This kid’s been studying, whoever he is. Blue checkmark. In frightmolt, a peculiar molt unique to only a few types of birds such as Passenger Pigeons (Ectopistes migratorius), Mourning Doves (Zenaida macroura) and some upland game birds, feathers are simply expelled or dropped. The slightest contact or pressure will relax the muscles of the feather follicle, and the quill is set free. I know this because I have to know this.

I don’t waste my time in an attempt to identify this student; I simply move on to my next question. “Can anyone think of other biological examples of molting? Not just in birds?”

And then I hear a voice from the hall. Everyone hears it, and rows of heads turn in unison to have a look towards the door.

And I knew it wouldn’t be long.

“I thought this was ornithology?”

I take in that glorious mop of hair over those hauntingly dark eyes. Some dirt still marks his face. It’s Templeton Rate all right, leaning on the frame of the open door.

“That’s correct,” I say. I won’t let him shake me. “This is Avian Science.”

“Well let’s get back to the birds then, huh?” He moves deftly up the steps to find an empty seat next to some skinny brunette that I instantly dislike.

If that skinny brunette had been telling this story, I certainly wouldn’t read it.

He’s snuck up on me again. I feel totally unprepared for what’s happening here. But I’m a professional. I will not be put in my place. Not in my class. “Not quite yet Fauntleroy.”

“It’s Templeton actually.”

“Pardon me. My point was that sometimes it’s important to be aware of how other animals evolve in order to find the exact answers you’re looking for.”

“Do tell, Professor Donhelle,” he quips sharply. Some of the other students snicker a little at his abrasiveness. I can feel him trying to turn my class against me.

“Of course,” I begin, “the most obvious example would be in reptiles, where a snake will shed its skin. Or how about in mammals, when old hairs fall out, only to be replaced again? And molting is known as ecdysis in arthropods, such as when a crayfish sheds its exoskeleton.”

“Simply fascinating,” he says, in his most un-fascinated tone. “Let me ask you this though. Can’t molting be a psychological process as well as a physical one?”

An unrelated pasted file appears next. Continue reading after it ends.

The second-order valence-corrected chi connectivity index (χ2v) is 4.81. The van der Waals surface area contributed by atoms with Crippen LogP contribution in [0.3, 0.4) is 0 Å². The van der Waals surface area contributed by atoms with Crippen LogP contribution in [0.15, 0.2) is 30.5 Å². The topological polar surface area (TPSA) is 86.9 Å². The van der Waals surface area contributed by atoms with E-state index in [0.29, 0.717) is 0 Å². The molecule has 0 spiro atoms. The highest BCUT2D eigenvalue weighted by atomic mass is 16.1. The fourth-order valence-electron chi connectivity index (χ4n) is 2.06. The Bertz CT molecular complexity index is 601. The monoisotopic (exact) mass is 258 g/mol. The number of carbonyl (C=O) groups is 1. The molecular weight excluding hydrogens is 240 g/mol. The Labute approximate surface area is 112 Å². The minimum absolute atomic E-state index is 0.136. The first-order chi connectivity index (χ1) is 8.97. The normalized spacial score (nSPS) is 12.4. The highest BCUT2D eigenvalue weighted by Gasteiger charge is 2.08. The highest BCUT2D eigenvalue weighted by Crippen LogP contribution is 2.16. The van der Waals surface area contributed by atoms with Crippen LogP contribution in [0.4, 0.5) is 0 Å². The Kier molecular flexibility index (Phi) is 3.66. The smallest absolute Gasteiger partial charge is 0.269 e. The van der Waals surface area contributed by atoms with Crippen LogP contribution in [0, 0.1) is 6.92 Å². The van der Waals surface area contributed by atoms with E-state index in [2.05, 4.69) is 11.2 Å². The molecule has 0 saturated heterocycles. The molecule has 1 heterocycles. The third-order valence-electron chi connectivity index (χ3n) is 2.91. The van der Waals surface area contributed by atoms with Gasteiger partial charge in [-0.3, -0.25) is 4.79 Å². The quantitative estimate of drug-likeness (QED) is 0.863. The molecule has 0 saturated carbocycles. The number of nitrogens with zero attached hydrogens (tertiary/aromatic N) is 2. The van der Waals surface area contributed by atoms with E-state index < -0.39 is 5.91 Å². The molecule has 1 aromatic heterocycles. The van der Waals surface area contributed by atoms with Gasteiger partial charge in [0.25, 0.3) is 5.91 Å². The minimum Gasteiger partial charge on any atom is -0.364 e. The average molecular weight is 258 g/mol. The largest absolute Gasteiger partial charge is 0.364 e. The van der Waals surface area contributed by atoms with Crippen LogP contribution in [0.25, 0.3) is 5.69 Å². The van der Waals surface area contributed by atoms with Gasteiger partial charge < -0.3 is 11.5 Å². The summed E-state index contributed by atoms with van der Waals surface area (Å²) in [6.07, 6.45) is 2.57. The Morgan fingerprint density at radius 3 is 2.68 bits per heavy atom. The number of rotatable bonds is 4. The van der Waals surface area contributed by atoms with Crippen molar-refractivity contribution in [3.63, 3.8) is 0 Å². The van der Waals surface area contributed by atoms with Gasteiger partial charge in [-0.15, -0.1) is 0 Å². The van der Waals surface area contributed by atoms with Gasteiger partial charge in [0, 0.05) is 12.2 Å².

Red circle.

“You mean in the figurative sense?”

“To molt is to change, correct? It’s a transformation into someone or something else. Psychologically or physically. Temporarily or permanently.”

Another red circle. If this were any other student on any other day, I probably would have excused them from the lecture hall for being so antagonistic. I’m not the kind to simply put up with unjustified hostility in my class. And yet, Templeton Rate has a sneaky way of getting me to listen to his every word.

“Don’t you agree?” he asks me. Without another response from me, Templeton looks around him for some endorsement. “Do any of you agree?” I catch some nervous eyes as they dart around the room; the students are starting to wonder where this conversation is headed, and whether or not it might hold any relevance to what will be on their next exam. “Aren’t any of you paying attention in this class?” And truthfully, I’m starting to wonder if I should be taking notes as well.

“Change is one thing Templeton,” I finally say. “It’s a small shift in behavior. It’s taking the bus home instead of an offered ride. It’s drinking your first coffee, or smoking your first cigarette. But evolution dictates another thing entirely.”

“Not to me it doesn’t.”

“Well, that being said, fact will always win out over opinion.”

“Is that a fact?” The brunette beside him shifts away from Templeton, just a little closer towards the wall. Maybe my dislike for her was not quite as justified as I had first thought.

“Yes it is.”

Lacking any better answer, all I get from Templeton is, “Well, that’s just your opinion Professor.”

Again, red circle.

……..

Just over an hour later my class is finished. Not soon enough though. Templeton Rate kept to himself for pretty much the remainder of the lecture; he was scribbling something down on a piece of paper the entire time. I couldn’t avoid being a little bit distracted by his presence. And I don’t work well with distractions. It was as though my class was the Power Of Science, and Templeton was that smelly, bloodied raven.

The students begin to file out, on to live the rest of their lives. Templeton coolly walks to the front of the lecture hall, picks up my empty coffee cup and tosses it into the recycling bin. He sits in its place on the edge of my desk as I try to piece it all together.

“How have you been, beautiful?” he asks.

I take a peek at the coffee cup in the garbage, and I wonder if there might have been at least one more cold drop left. “I’ve been a lot less wired,” I say to him. “I think I’ve had too much coffee lately.”

“So, where did you disappear to on Thursday night?” he has the nerve to ask me.

“Excuse me?”

“I came back from the can, and you were gone. That horrible cheese bread made me shit like a goose.” I’m unimpressed by his language, but I’m a little more astonished by his on-the-spot avian simile. Geese spend most of their waking hours consuming mass amounts of vegetation, but their digestion is rapid and inefficient. As such, they excrete feces almost nonstop.